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Suicide" is the most powerful; and that “On Leaving a Favourite Village in Hampshire" is filled with the sweetest imagery. His humorous pieces are mostly clever centos of Pope, Young, and Swift. His elegies, odes, &c., written in his capacity of Poet Laureate, are better than the run of such productions, and neither add to nor detract much from his fame. Altogether, looking at his poems in the light of effusions poured out in the intervals of laborious research and critical discussion, they are worthy of all acceptation ; and we feel justified in binding the Poetical Works of Warton in the same volume with those of Goldsmith and Collins. They are certainly three among the truest and most refined of our minor poets.





Quid mihi nescio quam, proprio cum Tybride, Romam
Semper in ore geris? Referunt si vera parentes,
Hanc urbem insano nullus qui marte petivit,
Lætatus violasse redit. Nec numina sedem


On closing flowers when genial gales diffuse
The fragrant tribute of refreshing dews;
When chants the milk-maid at her balmy pail,
And weary reapers whistle o'er the vale ;
Charm'd by the murmurs of the quivering shade,
O'er Isis' willow-fringed banks I stray'd :
And calmly musing through the twilight way,
In pensive mood I framed the Doric lay.
When lo! from opening clouds a golden gleam
Pour'd sudden splendours o'er the shadowy stream
And from the wave arose its guardian queen,
Known by her sweeping stole of glossy green;
While in the coral crown that bound her brow,
Was wove the Delphic laurels verdant bough.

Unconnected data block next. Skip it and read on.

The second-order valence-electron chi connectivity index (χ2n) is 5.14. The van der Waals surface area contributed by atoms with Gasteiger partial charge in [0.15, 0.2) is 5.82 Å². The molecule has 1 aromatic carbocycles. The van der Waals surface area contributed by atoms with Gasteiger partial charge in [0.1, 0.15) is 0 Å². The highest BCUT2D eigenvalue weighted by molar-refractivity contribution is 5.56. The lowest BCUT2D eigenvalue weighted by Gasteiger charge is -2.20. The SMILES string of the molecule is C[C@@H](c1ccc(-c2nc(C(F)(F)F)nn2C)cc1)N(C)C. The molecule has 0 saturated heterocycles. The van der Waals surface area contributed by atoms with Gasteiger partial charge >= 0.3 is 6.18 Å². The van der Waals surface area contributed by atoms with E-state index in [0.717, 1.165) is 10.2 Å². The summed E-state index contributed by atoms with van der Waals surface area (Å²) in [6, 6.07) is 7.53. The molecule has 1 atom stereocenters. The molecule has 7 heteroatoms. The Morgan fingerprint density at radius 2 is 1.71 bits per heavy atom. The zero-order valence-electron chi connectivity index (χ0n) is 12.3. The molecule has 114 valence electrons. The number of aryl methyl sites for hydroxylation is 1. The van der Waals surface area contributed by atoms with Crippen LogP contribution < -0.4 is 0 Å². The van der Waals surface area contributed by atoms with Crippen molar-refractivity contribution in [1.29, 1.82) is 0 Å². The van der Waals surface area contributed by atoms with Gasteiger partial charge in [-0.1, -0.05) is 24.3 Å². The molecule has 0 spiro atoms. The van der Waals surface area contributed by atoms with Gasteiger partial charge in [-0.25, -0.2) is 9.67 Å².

1 The triumph of Isis.' For an account of the occasion on which this poem was written, and of the circumstances connected with it, see the memoir prefixed to this edition.




As the smooth surface of the dimply flood
The silver-slipper'd virgin lightly trod ;
From her loose hair the dropping dew she press’d,
And thus mine ear in accents mild address'd :

No more, my son, the rural reed employ,
Nor trill the tinkling strain of empty joy ;
No more thy love-resounding sonnets suit
To notes of pastoral pipe, or oaten flute.
For hark ! high-throned on yon majestic walls,
To the dear Muse afflicted Freedom calls :
When Freedom calls, and Oxford bids thee sing,
Why stays thy hand to strike the sounding string?
While thus, in Freedom's and in Phæbus' spite,
The venal sons of slavish Cam unite ;
To shake yon towers when Malice rears her crest,
Shall all my sons in silence idly rest ?

Still sing, 0 Cam, your favourite Freedom's cause ;
Still boast of Freedom, while you break her laws:
To Power your songs of gratulation pay,
To Courts address soft flattery's servile lay.
What though your gentle Mason's plaintive verse
Has hung with sweetest wreaths Museus' hearse;
What though your vaunted Bard's ingenuous woe,
Soft as my stream, in tuneful numbers flow;
Yet strove his Muse, by fame or envy led,
To tear the laurels from a Sister's head ?-
Misguided youth! with rude unclassic rage
To blot the beauties of thy whiter page!
A rage that sullies even thy guiltless lays,
And blasts the vernal bloom of half thy bays.

Let Granta2 boast the patrons of her name, Each splendid fool of fortune and of fame :

1. Musæus' hearse:' alluding to Mason's Musæus,' a Monody to the memory of Pope. -? "Granta :' Cambridge. The Saxon name of the town was Grantan Bridge, or Grantabridge.

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Still of preferment let her shine the queen,
Prolific parent of each bowing dean :